Do Women Earn Less Even as Social Entrepreneurs?
Based upon unique survey data collected using respondent driven sampling methods, we investigate whether there is a gender pay gap among social entrepreneurs in the UK. We find that women as social entrepreneurs earn 29% less than their male colleagues, above the average UK gender pay gap of 19%. We estimate the adjusted pay gap to be about 23% after controlling for a range of demographic, human capital and job characteristics, as well as personal preferences and values. These differences are hard to explain by discrimination since these CEOs set their own pay. Income may not be the only aim in an entrepreneurial career, so we also look at job satisfaction to proxy for non-monetary returns. We find female social entrepreneurs to be more satisfied with their job as a CEO of a social enterprise than their male counterparts. This result holds even when we control for the salary generated through the social enterprise. Our results extend research in labour economics on the gender pay gap as well as entrepreneurship research on women’s entrepreneurship to the novel context of social enterprise. It provides the first evidence for a “contented female social entrepreneur” paradox.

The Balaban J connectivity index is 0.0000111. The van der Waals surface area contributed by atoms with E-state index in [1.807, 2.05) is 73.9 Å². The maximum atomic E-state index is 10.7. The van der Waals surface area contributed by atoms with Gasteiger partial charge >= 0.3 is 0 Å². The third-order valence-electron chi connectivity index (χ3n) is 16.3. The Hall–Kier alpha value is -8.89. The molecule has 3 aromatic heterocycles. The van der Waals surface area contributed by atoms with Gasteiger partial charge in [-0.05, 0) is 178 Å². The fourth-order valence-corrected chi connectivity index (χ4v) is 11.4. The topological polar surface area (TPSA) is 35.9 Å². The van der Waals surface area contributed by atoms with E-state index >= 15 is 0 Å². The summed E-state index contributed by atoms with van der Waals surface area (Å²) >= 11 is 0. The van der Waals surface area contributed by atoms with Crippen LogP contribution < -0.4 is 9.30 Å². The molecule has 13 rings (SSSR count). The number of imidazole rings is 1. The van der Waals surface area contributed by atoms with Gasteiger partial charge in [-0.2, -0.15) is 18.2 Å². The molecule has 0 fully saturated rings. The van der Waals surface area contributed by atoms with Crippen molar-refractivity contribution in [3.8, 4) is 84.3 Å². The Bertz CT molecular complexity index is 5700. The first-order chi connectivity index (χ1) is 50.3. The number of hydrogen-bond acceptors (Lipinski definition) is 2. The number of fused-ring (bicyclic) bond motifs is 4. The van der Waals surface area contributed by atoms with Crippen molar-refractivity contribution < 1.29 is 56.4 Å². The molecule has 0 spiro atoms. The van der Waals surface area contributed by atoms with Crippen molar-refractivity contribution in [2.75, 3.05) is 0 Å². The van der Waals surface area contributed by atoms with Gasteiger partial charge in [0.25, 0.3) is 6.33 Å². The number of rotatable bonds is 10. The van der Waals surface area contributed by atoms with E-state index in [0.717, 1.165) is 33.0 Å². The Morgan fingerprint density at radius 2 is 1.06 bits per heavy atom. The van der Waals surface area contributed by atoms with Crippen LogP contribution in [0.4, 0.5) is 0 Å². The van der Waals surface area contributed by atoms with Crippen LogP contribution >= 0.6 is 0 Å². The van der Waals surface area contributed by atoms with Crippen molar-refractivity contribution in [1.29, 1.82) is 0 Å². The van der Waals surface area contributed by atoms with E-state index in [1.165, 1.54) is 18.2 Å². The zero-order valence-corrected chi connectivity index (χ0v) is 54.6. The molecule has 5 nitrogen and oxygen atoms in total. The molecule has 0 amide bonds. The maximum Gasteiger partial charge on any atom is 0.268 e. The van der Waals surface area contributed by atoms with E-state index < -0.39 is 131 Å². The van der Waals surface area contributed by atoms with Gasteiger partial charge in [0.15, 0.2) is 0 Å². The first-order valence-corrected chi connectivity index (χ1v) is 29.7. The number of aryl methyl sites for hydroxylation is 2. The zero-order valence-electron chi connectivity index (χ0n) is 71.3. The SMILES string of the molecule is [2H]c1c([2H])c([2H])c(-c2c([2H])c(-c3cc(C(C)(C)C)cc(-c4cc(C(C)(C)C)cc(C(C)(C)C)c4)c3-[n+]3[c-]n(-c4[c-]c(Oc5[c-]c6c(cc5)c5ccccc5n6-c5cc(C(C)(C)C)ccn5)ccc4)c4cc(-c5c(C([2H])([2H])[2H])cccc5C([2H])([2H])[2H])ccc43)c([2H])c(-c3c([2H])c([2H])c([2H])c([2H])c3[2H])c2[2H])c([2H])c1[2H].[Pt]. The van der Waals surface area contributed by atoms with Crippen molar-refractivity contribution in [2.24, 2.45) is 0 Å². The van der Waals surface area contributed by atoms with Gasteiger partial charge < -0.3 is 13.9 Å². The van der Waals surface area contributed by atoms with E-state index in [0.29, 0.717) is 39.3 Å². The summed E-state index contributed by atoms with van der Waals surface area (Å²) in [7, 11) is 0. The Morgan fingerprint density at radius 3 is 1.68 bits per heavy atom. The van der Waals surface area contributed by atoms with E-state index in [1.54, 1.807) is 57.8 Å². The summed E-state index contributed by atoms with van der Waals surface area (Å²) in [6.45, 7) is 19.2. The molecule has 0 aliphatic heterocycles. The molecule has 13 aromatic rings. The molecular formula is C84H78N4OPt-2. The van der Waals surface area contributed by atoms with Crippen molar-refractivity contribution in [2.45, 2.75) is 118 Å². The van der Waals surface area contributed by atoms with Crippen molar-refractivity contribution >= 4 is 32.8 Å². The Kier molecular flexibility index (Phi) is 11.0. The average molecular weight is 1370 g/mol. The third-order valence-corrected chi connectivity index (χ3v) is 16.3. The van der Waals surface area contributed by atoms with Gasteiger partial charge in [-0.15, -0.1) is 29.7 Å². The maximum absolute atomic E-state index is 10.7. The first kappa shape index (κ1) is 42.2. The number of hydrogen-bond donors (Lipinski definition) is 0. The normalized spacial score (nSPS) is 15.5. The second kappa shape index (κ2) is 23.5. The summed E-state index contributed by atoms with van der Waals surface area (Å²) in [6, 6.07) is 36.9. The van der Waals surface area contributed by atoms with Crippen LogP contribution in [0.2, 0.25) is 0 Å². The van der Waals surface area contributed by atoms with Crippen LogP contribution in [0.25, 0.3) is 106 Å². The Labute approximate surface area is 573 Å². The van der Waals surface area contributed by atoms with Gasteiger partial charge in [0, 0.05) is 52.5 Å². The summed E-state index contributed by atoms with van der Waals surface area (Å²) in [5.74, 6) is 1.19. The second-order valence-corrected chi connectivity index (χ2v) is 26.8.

13 November 2014 Paper Number CEPDP1313
This CEP discussion paper is published under the centre's Growth programme.